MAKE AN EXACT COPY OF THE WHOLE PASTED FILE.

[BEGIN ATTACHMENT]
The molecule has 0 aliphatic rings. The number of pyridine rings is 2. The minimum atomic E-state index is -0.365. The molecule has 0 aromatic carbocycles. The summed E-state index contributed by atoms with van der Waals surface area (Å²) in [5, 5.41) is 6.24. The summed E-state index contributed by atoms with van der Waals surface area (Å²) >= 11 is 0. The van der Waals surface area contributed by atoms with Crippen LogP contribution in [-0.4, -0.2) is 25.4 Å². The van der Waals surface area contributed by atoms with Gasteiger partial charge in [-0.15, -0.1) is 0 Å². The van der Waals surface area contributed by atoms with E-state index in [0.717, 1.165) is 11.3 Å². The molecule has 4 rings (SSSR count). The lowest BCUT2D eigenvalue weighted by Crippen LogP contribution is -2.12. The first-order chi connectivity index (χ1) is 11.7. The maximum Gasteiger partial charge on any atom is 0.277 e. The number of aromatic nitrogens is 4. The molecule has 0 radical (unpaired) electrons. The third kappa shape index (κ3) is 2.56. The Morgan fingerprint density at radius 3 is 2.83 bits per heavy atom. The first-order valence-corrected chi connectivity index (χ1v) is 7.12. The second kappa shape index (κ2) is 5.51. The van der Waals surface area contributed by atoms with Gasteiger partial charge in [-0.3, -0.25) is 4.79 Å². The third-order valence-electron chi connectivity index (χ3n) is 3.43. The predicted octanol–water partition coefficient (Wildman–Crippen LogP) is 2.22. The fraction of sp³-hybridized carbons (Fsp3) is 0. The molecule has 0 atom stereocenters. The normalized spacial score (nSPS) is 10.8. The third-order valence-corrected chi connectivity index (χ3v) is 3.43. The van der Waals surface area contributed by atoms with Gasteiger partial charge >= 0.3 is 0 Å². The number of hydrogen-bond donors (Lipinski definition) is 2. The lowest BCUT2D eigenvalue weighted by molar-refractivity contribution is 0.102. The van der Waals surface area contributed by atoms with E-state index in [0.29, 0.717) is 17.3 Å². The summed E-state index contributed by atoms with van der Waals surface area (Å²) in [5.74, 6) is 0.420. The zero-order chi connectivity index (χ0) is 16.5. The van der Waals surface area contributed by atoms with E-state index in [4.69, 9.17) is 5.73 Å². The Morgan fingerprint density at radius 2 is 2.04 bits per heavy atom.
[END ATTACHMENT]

The molecule has 0 aliphatic rings. The number of pyridine rings is 2. The minimum atomic E-state index is -0.365. The molecule has 0 aromatic carbocycles. The summed E-state index contributed by atoms with van der Waals surface area (Å²) in [5, 5.41) is 6.24. The summed E-state index contributed by atoms with van der Waals surface area (Å²) >= 11 is 0. The van der Waals surface area contributed by atoms with Crippen LogP contribution in [-0.4, -0.2) is 25.4 Å². The van der Waals surface area contributed by atoms with Gasteiger partial charge in [-0.15, -0.1) is 0 Å². The van der Waals surface area contributed by atoms with E-state index in [0.717, 1.165) is 11.3 Å². The molecule has 4 rings (SSSR count). The lowest BCUT2D eigenvalue weighted by Crippen LogP contribution is -2.12. The first-order chi connectivity index (χ1) is 11.7. The maximum Gasteiger partial charge on any atom is 0.277 e. The number of aromatic nitrogens is 4. The molecule has 0 radical (unpaired) electrons. The third kappa shape index (κ3) is 2.56. The Morgan fingerprint density at radius 3 is 2.83 bits per heavy atom. The first-order valence-corrected chi connectivity index (χ1v) is 7.12. The second kappa shape index (κ2) is 5.51. The van der Waals surface area contributed by atoms with Gasteiger partial charge in [-0.3, -0.25) is 4.79 Å². The third-order valence-electron chi connectivity index (χ3n) is 3.43. The predicted octanol–water partition coefficient (Wildman–Crippen LogP) is 2.22. The fraction of sp³-hybridized carbons (Fsp3) is 0. The molecule has 0 atom stereocenters. The normalized spacial score (nSPS) is 10.8. The third-order valence-corrected chi connectivity index (χ3v) is 3.43. The van der Waals surface area contributed by atoms with Gasteiger partial charge >= 0.3 is 0 Å². The number of hydrogen-bond donors (Lipinski definition) is 2. The lowest BCUT2D eigenvalue weighted by molar-refractivity contribution is 0.102. The van der Waals surface area contributed by atoms with E-state index in [0.29, 0.717) is 17.3 Å². The summed E-state index contributed by atoms with van der Waals surface area (Å²) in [5.74, 6) is 0.420. The zero-order chi connectivity index (χ0) is 16.5. The van der Waals surface area contributed by atoms with E-state index in [4.69, 9.17) is 5.73 Å². The Morgan fingerprint density at radius 2 is 2.04 bits per heavy atom.